Minisatellites

Abstract

Minisatellites are tandemly arranged, repetitive deoxyribonucleic acid elements scattered throughout eukaryote and prokaryote genomes, the short basic units of which are mostly imperfectly reiterated at each locus. Although biological functions are not obvious immediately, the overwhelming variability/polymorphism of these loci has rendered them the prime targets for demonstrating genetic individuality and/or relationship analyses.

Keywords: DNA fingerprinting; DNA profiling; genetic individuality; recombination; relationship/paternity analyses

Figure 1.

The method of multilocus DNA fingerprinting. After preparation from peripheral blood or any tissue, DNA is digested with an appropriate restriction enzyme, separated by gel electrophoresis, immobilized and hybridized to a minisatellite probe. Targeted minisatellites are specifically recognized by the probe molecules on the basis of complementarity; nonbound, excess probe is removed by washing. Signal detection (exposure to X‐ray film using radioactively labeled probes or respective staining procedures for other recognition methods), documentation and evaluation follow (see Figure for results and interpretations). The restriction enzyme/probe combination is chosen so as to optimize the information obtained from the DNA fingerprint patterns. For simplification, only two alleles from one minisatellite locus are covered in the top portion of the figure and highlighted by hatching in the DNA fingerprint pattern at the bottom. M refers to a marker lane that is always included in each DNA fingerprint gel in addition to length markers and as a methodological control.

Figure 2.

Multilocus DNA fingerprinting for relationship analyses, for example in humans and animals (or plants). The putative parents, that is, the mother (○) and father (▪), and all of the offspring show unique individual DNA fingerprints. Seven of the offspring have a social and genetic father in common. The patterns of the remaining children prove their descent from another father (three sons in whose patterns the maternal contribution is clear, but the paternally derived bands do not comply with the suggested male). Due to the many alleles and the limited resolution of conventional gel systems, one to a few fragment size positions in a complex DNA fingerprint can also be common for unrelated individuals like the parents. Therefore, the origin of such a band cannot be traced back to either the mother or the father or both. The hypervariable length distributions of the many minisatellite alleles are obvious, but no bands can be identified as being allelic to each other. Thus data protection is ‘built‐in’ in classical DNA fingerprints, since genetic linkage to any genes of interest cannot be deduced.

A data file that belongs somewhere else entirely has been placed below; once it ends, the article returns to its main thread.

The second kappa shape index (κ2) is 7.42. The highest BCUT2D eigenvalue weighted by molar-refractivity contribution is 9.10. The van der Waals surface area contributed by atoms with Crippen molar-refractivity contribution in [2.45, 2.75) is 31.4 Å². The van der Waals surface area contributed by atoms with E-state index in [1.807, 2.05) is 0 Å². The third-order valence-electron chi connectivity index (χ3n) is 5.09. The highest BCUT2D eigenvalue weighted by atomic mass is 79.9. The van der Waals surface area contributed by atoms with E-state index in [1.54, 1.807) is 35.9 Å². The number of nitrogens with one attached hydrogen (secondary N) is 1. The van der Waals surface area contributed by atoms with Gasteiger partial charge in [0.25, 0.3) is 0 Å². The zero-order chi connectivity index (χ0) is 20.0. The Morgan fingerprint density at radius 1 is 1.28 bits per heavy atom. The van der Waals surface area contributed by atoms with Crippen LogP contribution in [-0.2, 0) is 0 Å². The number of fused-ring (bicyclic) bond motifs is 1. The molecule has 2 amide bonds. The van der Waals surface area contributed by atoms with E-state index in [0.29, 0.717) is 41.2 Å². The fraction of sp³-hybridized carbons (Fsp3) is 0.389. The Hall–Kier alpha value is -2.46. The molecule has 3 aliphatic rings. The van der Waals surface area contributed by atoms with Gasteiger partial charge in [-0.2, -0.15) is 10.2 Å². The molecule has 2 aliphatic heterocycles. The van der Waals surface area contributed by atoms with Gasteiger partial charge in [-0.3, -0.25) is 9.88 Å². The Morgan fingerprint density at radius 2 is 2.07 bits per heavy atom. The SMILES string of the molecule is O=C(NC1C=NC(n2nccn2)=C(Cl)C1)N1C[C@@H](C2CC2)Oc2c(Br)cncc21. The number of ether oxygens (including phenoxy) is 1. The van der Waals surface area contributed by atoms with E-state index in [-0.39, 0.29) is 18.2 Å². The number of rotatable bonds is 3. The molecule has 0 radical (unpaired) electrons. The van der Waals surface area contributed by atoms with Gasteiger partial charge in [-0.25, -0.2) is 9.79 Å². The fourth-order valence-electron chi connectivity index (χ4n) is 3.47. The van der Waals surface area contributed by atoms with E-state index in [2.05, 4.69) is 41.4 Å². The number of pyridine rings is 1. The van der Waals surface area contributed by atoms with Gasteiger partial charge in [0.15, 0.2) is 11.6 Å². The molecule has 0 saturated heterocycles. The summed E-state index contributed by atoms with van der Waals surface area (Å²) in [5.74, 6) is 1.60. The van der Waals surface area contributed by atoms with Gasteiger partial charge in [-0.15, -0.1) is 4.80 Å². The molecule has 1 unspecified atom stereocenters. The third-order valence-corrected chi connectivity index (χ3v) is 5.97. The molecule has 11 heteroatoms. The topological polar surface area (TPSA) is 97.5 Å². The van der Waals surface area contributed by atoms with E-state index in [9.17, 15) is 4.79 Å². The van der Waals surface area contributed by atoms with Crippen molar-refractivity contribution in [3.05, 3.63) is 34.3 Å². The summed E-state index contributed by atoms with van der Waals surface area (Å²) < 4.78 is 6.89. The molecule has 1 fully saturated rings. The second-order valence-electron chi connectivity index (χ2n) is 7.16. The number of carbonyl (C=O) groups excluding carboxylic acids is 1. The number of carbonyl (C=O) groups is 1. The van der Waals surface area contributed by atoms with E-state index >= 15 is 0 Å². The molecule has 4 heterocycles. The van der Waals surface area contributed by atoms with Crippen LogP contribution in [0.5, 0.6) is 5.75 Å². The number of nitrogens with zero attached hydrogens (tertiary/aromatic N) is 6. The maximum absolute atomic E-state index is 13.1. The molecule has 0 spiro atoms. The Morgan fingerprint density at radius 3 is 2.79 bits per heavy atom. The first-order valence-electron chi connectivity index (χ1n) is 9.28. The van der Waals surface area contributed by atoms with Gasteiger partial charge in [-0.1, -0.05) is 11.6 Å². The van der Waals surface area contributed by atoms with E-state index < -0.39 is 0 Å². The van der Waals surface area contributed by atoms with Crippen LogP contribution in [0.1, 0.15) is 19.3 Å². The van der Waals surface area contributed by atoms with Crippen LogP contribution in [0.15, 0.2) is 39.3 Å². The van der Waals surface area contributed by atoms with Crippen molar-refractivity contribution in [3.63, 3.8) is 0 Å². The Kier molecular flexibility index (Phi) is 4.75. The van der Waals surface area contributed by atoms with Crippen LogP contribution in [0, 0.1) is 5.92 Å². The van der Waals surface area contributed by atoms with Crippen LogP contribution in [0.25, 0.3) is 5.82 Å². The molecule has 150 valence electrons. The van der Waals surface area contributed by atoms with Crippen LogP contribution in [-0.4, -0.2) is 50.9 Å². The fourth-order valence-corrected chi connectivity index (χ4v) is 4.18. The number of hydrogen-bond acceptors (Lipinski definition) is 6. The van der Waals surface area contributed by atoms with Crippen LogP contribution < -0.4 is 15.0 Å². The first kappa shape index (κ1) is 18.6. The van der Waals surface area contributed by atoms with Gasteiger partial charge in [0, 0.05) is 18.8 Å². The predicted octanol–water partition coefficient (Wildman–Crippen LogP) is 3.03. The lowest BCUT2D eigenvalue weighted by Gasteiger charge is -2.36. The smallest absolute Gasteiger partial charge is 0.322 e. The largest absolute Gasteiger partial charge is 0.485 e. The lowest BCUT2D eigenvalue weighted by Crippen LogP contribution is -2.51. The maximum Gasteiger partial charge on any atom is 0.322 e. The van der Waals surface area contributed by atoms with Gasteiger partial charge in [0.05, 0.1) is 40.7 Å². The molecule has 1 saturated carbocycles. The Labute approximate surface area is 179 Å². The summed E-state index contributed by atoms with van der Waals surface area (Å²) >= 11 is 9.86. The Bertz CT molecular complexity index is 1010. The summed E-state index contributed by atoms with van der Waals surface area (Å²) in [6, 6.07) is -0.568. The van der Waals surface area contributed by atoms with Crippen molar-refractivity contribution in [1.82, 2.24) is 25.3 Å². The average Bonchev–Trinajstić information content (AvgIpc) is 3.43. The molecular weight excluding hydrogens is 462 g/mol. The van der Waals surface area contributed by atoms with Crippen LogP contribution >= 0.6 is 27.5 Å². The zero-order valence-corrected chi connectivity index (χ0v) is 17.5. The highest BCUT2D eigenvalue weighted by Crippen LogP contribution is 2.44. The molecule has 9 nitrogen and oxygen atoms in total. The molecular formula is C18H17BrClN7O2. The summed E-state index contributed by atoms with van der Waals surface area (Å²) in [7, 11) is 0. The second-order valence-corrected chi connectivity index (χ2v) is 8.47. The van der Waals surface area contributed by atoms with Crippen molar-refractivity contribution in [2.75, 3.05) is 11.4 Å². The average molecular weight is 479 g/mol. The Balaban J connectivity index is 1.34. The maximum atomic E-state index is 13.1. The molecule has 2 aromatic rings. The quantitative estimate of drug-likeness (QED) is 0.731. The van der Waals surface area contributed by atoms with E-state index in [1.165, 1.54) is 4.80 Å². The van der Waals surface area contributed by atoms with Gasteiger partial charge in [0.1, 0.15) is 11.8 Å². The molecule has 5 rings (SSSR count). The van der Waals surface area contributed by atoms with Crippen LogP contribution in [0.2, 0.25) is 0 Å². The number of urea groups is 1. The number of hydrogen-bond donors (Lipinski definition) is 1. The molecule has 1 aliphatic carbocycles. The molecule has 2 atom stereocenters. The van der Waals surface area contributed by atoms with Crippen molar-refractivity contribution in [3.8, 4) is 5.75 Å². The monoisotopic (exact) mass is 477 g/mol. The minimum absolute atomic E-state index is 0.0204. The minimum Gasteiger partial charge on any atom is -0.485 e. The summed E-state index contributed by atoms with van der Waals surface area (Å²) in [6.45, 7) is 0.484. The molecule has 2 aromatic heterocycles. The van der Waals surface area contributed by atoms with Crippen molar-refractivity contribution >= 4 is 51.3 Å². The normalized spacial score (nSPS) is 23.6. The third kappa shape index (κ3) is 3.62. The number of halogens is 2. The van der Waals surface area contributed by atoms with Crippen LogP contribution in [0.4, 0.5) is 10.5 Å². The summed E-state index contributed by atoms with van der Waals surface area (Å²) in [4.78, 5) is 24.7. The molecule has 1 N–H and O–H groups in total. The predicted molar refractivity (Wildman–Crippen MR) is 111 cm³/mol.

Figure 3.

DNA profiling for relationship analyses. The putative parents, that is, the mother (○) and father (□), and all of the children (below the branching line) show different DNA profiles. The rationale of DNA profiling includes the demonstration of individual (hyper)variable loci, the alleles of which can readily be identified. Except for mutations, all alleles can be traced back to either the mother or the father or both. Single novel alleles in offspring – not visible in parents – may be due to (rare) mutations or other than the indicated descendence (see black arrows). In the case of paternal homozygosity for a specific allele, the lack of this allele in the profile of a child (□▪) indicates either mutation or wrong paternity open arrow pointing to the pattern of the son on the right‐hand side.

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References

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Further Reading

Epplen JT and Lubjuhn T (1999) DNA Profiling and DNA Fingerprinting. Basel: Birkhäuser.

Jeffreys AJ, Barber R, Bois P, et al. (1999) Human minisatellites, repeat DNA instability and meiotic recombination. Electrophoresis 20: 1665–1675.

Jeffreys AJ, Wilson V and Thein SL (1985) Hypervariable minisatellite regions in human DNA. Nature 314: 67–73.

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Stead JD, Buard J, Todd JA and Jeffreys AJ (2000) Influence of allele lineage on the role of the insulin minisatellite in susceptibility to type 1 diabetes. Human Molecular Genetics 9: 2929–2935.

Stead JD and Jeffreys AJ (2000) Allele diversity and germline mutation at the insulin minisatellite. Human Molecular Genetics 9: 713–723.

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How to Cite close
Epplen, Jörg T, and Kunstmann, Erdmute M(Sep 2005) Minisatellites. In: eLS. John Wiley & Sons Ltd, Chichester. http://www.els.net [doi: 10.1038/npg.els.0005068]